My favorite street rap single of 2015 came out last Thanksgiving. The name Montana of 300 immediately conjures the Fitzgeraldian social climbing “French” goon crooner from the Bronx and the numbers of Chief Keef’s crew. But the Chicago rapper behind the best ice cream-related single since the old masters isn’t talking about selling weight out of the freezer, but pulling up slowly and emptying out every chamber. This is rap that explains where the Chiraq nickname came from, acts of urban terrorism carried out with monster movie masks, cold-blooded efficiency, and the eerie twinkles of the ice cream truck.
It’s this kind of atmosphere and attention to detail that makes Montana significantly better than his generic name might suggest. We’re already beyond the overwrought “drill is dead” prophecies. Keef has entered the Weed and Pills Phantom Tollbooth in Woodland Hills. Durk and Reese haven’t finagled a release date. Neither can bop master healers, Sicko Mobb.
As a whole, the city has never been been responsible for more great music, even if half the rappers now live on the South Side of the Santa Monica Mountains. LA transplant Chance has embarked on a mission to topple Tyler the Creator in the running to executive produce a Jamiroquai comeback album (or worst case scenario: the Brand New Heavies). Open Mike Eagle has proved that occasionally NPR listeners can get it right. Mick Jenkins, Vic Spencer, Lil Herb and Bibby, Vic Mensa, and Saba have all been consistently excellent over the last 12 months. And due to her Timbaland and Future Brown affiliation, Tink might be the surest bet for mainstream stardom.
But if you’re judging solely on streaming metrics, Montana might the city’s most popular new artist. Without radio, co-signs, or much blog love, the Southside rapper has dropped a dozen videos with a million or more plays. His remix of “Try Me” is over 7.5 million, with enough guns to have gotten him onto a Trill Ent compilation. For a song like “Ice Cream Man,” the drill signifiers are all there — the semi-automatics and sneer, auto-tune and triplicate hi-hats. But the melodies almost merge with the more sugary Bop sounds — the hook lingers in your head like a hangover.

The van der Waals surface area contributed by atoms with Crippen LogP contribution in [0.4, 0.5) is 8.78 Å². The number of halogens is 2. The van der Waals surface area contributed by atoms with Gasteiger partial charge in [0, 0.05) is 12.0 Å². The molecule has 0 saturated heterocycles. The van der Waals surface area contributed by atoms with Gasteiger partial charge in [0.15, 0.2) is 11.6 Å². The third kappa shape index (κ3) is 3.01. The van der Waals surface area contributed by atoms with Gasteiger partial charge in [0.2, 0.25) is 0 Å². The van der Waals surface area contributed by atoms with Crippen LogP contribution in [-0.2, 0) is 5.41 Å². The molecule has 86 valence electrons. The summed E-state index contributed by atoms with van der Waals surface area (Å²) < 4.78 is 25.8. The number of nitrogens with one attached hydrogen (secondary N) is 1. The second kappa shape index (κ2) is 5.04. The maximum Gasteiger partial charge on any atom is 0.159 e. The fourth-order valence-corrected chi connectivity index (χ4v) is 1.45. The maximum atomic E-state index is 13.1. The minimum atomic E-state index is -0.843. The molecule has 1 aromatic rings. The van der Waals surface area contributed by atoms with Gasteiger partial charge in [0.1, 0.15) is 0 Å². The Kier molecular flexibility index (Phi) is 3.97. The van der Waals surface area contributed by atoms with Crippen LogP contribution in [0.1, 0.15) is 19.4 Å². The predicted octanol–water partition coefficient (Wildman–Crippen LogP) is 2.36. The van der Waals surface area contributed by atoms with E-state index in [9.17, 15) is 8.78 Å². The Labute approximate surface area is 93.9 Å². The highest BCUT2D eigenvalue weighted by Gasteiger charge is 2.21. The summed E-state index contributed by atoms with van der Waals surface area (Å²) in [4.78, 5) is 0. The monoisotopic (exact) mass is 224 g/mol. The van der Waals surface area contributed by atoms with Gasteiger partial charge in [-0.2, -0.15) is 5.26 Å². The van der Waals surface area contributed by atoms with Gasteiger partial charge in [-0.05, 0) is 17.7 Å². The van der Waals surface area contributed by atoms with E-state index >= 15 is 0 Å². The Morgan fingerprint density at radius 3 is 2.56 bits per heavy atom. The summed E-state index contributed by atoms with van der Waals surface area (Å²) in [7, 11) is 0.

You can hear the same thing on his “Trap Queen” remix, bragging about pistols on the dancefloor. He’s closer to someone like Kevin Gates or Durk than say Keef. At heart, he is a rapping-ass rapper, snapping at cyphers and shilling mixtapes since 10th grade. The sober son of a Vice Lord and a former crack addict, there’s a mixture of pain and aggression in most bars. You might mistake this for simplistic street shit, but there’s the sort of hunger and ferocity found in almost every great rapper that ever really started from the bottom.
You can see that more clearly on Cursed with a Blessing, his mixtape from last fall. “All I Ever Wanted” is a self-contained mission statement about growing up in the projects, watching roaches on the ceiling, sharing knives and forks because there wasn’t enough silverware, listening to his dad bump Biggie and 2Pac and dreaming of rapping well enough to escape. It might not be his most popular video, but it’s the kind of thing that suggests a certain longevity. He has a unique voice and he’s cold.